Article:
Ashford Vignette #4 (2019)

As bars went, Elysium was a depressing hive of villainy and scum.  Long association led Samuel Morris, Sam, to conclude that not all, or even most, of the scum and villains were truly either.  There was something else going on beneath the façade of crookedness.  And he didn’t just mean the gambling in the basement, or the rumored fights that supposedly drew heavy bettors.

Elysium was still the best place for people in his line of work to find, well, work.

There would always be people who needed or wanted information or things other people had, or to end the lives of rivals.  Elysium was the place to find specialists in achieving those goals.

Sam took interest when the bartender, a young rat hamr in her rat-man shape, nodded another patron his way.

Grey suit, not expensive, probably off a rack.  The guy looked uncomfortable as he strode to Sam’s table.  Not nervous, but like he was used to wearing better, probably tailored, clothes.

Same waved a hand to an empty seat.

“Mr. Grey?  Please, sit.  No one will stab you while we talk business.”

The man folded into a chair and rested his hands on the table.

“There is a book I need . . .”

“. . . and it is in someone else’s possession, someone who won’t sell?”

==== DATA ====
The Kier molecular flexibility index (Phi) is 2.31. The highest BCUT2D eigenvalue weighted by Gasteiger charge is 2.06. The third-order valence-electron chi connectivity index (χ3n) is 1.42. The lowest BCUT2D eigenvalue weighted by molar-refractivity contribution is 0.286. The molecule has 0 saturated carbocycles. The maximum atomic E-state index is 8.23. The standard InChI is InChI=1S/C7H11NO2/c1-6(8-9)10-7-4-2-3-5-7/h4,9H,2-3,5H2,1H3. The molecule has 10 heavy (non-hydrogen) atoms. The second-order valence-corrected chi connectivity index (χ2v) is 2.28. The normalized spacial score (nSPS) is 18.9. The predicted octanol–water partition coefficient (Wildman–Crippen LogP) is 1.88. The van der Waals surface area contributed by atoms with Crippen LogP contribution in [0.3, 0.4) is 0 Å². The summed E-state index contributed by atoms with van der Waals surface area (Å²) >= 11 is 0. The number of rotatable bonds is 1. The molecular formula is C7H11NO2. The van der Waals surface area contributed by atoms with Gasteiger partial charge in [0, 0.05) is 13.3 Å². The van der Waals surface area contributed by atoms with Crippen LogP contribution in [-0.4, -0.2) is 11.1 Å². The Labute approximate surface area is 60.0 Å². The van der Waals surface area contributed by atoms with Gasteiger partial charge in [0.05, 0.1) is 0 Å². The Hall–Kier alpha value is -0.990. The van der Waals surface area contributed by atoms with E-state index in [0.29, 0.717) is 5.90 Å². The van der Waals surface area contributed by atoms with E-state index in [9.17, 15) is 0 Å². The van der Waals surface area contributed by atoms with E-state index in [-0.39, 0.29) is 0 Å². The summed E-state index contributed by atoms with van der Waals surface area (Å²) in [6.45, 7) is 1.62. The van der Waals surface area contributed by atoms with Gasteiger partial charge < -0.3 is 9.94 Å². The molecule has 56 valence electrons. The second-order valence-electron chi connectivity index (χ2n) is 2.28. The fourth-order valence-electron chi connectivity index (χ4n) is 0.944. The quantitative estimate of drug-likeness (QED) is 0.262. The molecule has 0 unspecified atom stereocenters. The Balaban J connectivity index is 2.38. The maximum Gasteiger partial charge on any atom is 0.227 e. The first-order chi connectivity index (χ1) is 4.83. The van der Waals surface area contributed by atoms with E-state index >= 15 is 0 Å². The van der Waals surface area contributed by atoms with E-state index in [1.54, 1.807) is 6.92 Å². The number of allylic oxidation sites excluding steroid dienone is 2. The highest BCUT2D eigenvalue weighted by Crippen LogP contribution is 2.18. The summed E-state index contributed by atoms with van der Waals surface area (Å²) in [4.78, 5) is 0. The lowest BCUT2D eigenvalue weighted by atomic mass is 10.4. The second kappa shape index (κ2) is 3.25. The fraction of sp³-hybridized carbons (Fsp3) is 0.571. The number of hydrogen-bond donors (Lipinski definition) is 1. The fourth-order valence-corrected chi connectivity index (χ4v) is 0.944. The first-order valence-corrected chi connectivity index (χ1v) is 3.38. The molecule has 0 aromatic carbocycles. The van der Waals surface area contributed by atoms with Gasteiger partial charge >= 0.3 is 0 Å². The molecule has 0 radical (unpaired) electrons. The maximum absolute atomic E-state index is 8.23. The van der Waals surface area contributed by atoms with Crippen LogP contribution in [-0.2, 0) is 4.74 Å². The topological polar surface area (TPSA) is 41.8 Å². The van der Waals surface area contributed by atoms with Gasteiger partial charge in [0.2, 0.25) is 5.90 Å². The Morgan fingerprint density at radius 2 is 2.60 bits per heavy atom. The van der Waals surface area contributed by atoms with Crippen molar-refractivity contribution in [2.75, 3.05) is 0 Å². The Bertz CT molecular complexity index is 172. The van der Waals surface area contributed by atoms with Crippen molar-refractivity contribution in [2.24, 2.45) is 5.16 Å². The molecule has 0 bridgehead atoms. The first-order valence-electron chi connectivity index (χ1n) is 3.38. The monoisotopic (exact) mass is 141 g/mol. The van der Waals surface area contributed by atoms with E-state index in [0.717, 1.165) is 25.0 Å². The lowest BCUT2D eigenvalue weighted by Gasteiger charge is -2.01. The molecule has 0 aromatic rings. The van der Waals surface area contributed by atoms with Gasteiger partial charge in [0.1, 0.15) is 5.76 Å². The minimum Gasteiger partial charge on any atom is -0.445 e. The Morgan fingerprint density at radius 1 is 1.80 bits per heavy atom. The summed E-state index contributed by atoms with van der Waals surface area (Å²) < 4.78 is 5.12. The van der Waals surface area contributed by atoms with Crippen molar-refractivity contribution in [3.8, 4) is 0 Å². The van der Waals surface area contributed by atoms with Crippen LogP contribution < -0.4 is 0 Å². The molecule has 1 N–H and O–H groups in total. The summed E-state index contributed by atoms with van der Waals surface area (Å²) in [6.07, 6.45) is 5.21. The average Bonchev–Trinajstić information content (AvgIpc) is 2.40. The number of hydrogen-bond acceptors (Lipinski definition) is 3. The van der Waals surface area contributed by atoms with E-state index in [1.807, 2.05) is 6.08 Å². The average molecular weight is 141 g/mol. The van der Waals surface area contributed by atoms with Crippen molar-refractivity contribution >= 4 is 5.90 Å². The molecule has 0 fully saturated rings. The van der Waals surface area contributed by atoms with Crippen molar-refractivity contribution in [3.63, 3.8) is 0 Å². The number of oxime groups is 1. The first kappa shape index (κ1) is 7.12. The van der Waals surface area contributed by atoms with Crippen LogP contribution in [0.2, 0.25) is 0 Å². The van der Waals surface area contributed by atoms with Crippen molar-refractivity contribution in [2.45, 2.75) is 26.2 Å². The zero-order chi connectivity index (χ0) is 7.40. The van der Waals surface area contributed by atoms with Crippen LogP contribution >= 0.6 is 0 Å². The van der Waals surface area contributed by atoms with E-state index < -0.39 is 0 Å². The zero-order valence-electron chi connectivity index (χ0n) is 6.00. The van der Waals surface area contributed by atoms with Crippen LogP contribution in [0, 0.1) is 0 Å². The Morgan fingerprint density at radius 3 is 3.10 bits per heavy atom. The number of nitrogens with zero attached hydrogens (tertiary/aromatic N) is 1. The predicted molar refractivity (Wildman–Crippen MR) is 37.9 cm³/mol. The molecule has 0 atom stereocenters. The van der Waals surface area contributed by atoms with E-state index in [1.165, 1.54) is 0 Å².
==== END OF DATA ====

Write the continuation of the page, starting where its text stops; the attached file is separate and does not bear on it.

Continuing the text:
“Yes.  I would like to hire you to acquire it . . . and . . . if something, permanent, should happen, accidentally, to the owner, in the process, I would certainly understand and compensate you for the trouble.”

Probably an ex-partner/lover/spouse, soon to be ex-, or family, Sam thought.  That was the real job.  The book didn’t matter.  It was cover should anyone investigate.  Mr. Grey might even try to screw him too, ensure someone spotted him or tried to catch him on-site.

“One hundred k, Mr. Grey, with 70% paid in advance, the rest on successful completion.  Non-refundable.  Two week time frame, assuming nothing too unusual.  Who is the owner?”

Grey said a name.


“Three weeks.”


As Grey left, Sam nodded to himself, the client was definitely going to try to screw him.  He’d agreed to the price, and exorbitant advance percentage, far too quickly.

Leave a Reply

Fill in your details below or click an icon to log in: Logo

You are commenting using your account. Log Out /  Change )

Twitter picture

You are commenting using your Twitter account. Log Out /  Change )

Facebook photo

You are commenting using your Facebook account. Log Out /  Change )

Connecting to %s